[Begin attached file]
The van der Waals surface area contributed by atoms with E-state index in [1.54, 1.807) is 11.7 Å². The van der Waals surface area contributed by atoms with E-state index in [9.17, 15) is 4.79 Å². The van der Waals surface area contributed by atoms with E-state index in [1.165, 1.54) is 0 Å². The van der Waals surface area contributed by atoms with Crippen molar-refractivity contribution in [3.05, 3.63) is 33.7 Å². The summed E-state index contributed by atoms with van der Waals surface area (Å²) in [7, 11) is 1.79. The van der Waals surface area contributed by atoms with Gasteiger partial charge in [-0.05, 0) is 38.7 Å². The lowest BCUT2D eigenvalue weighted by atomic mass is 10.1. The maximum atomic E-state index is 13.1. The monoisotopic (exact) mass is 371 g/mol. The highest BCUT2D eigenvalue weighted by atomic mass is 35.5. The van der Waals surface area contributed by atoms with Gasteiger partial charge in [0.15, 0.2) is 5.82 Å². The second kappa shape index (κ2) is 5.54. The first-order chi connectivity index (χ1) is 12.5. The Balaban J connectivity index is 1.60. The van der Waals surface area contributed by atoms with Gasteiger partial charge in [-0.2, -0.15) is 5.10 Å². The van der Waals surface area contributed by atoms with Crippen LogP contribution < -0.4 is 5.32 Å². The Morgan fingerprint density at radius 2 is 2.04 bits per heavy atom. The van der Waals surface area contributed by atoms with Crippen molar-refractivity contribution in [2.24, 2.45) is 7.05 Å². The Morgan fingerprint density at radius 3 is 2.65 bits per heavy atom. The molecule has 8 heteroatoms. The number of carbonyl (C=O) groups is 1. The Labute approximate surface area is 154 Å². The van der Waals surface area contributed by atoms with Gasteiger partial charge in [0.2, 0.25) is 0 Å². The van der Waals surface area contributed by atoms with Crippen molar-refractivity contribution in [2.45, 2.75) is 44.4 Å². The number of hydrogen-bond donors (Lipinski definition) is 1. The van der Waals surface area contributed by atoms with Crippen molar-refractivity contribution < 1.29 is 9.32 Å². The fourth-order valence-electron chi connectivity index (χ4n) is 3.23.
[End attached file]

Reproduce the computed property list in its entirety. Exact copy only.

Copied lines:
The van der Waals surface area contributed by atoms with E-state index in [1.54, 1.807) is 11.7 Å². The van der Waals surface area contributed by atoms with E-state index in [9.17, 15) is 4.79 Å². The van der Waals surface area contributed by atoms with E-state index in [1.165, 1.54) is 0 Å². The van der Waals surface area contributed by atoms with Crippen molar-refractivity contribution in [3.05, 3.63) is 33.7 Å². The summed E-state index contributed by atoms with van der Waals surface area (Å²) in [7, 11) is 1.79. The van der Waals surface area contributed by atoms with Gasteiger partial charge in [-0.05, 0) is 38.7 Å². The lowest BCUT2D eigenvalue weighted by atomic mass is 10.1. The maximum atomic E-state index is 13.1. The monoisotopic (exact) mass is 371 g/mol. The highest BCUT2D eigenvalue weighted by atomic mass is 35.5. The van der Waals surface area contributed by atoms with Gasteiger partial charge in [0.15, 0.2) is 5.82 Å². The second kappa shape index (κ2) is 5.54. The first-order chi connectivity index (χ1) is 12.5. The Balaban J connectivity index is 1.60. The van der Waals surface area contributed by atoms with Gasteiger partial charge in [-0.2, -0.15) is 5.10 Å². The van der Waals surface area contributed by atoms with Crippen LogP contribution < -0.4 is 5.32 Å². The Morgan fingerprint density at radius 2 is 2.04 bits per heavy atom. The van der Waals surface area contributed by atoms with Crippen molar-refractivity contribution in [2.24, 2.45) is 7.05 Å². The Morgan fingerprint density at radius 3 is 2.65 bits per heavy atom. The molecule has 8 heteroatoms. The number of carbonyl (C=O) groups is 1. The Labute approximate surface area is 154 Å². The van der Waals surface area contributed by atoms with Gasteiger partial charge in [0.2, 0.25) is 0 Å². The van der Waals surface area contributed by atoms with Crippen molar-refractivity contribution in [2.45, 2.75) is 44.4 Å². The number of hydrogen-bond donors (Lipinski definition) is 1. The van der Waals surface area contributed by atoms with Crippen molar-refractivity contribution < 1.29 is 9.32 Å². The fourth-order valence-electron chi connectivity index (χ4n) is 3.23.